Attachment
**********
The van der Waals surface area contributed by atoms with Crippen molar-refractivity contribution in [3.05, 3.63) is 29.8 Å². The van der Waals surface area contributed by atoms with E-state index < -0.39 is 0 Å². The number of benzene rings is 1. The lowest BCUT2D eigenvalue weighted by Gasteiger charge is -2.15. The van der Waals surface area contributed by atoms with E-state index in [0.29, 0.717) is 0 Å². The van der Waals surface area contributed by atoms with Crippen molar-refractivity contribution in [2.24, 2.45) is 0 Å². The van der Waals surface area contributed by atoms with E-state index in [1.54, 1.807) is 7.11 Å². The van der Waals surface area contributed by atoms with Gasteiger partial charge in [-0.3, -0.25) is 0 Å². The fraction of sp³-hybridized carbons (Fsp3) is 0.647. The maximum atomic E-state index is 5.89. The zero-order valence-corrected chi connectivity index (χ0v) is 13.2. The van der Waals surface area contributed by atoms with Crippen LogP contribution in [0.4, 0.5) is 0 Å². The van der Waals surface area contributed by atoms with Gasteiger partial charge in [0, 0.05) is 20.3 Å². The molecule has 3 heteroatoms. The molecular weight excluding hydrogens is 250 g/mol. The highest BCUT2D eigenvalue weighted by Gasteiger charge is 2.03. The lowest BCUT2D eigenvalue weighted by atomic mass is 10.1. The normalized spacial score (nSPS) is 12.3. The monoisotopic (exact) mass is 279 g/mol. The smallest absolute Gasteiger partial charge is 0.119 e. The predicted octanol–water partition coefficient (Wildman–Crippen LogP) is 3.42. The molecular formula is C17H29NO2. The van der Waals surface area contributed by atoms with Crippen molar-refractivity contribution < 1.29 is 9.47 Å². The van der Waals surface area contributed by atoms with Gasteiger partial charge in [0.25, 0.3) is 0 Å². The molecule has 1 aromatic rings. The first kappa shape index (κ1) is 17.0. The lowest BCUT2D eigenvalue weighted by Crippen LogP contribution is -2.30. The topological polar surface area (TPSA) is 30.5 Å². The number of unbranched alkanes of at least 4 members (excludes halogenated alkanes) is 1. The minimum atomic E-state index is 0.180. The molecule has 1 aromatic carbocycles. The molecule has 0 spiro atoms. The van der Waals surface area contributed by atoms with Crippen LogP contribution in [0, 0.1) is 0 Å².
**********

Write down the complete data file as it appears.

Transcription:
The van der Waals surface area contributed by atoms with Crippen molar-refractivity contribution in [3.05, 3.63) is 29.8 Å². The van der Waals surface area contributed by atoms with E-state index < -0.39 is 0 Å². The number of benzene rings is 1. The lowest BCUT2D eigenvalue weighted by Gasteiger charge is -2.15. The van der Waals surface area contributed by atoms with E-state index in [0.29, 0.717) is 0 Å². The van der Waals surface area contributed by atoms with Crippen molar-refractivity contribution in [2.24, 2.45) is 0 Å². The van der Waals surface area contributed by atoms with E-state index in [1.54, 1.807) is 7.11 Å². The van der Waals surface area contributed by atoms with Gasteiger partial charge in [-0.3, -0.25) is 0 Å². The fraction of sp³-hybridized carbons (Fsp3) is 0.647. The maximum atomic E-state index is 5.89. The zero-order valence-corrected chi connectivity index (χ0v) is 13.2. The van der Waals surface area contributed by atoms with Crippen LogP contribution in [0.4, 0.5) is 0 Å². The van der Waals surface area contributed by atoms with Gasteiger partial charge in [0, 0.05) is 20.3 Å². The molecule has 3 heteroatoms. The molecular weight excluding hydrogens is 250 g/mol. The highest BCUT2D eigenvalue weighted by Gasteiger charge is 2.03. The lowest BCUT2D eigenvalue weighted by atomic mass is 10.1. The normalized spacial score (nSPS) is 12.3. The monoisotopic (exact) mass is 279 g/mol. The smallest absolute Gasteiger partial charge is 0.119 e. The predicted octanol–water partition coefficient (Wildman–Crippen LogP) is 3.42. The molecular formula is C17H29NO2. The van der Waals surface area contributed by atoms with Crippen molar-refractivity contribution < 1.29 is 9.47 Å². The van der Waals surface area contributed by atoms with Gasteiger partial charge in [0.25, 0.3) is 0 Å². The molecule has 1 aromatic rings. The first kappa shape index (κ1) is 17.0. The lowest BCUT2D eigenvalue weighted by Crippen LogP contribution is -2.30. The topological polar surface area (TPSA) is 30.5 Å². The number of unbranched alkanes of at least 4 members (excludes halogenated alkanes) is 1. The minimum atomic E-state index is 0.180. The molecule has 1 aromatic carbocycles. The molecule has 0 spiro atoms. The van der Waals surface area contributed by atoms with Crippen LogP contribution in [0, 0.1) is 0 Å².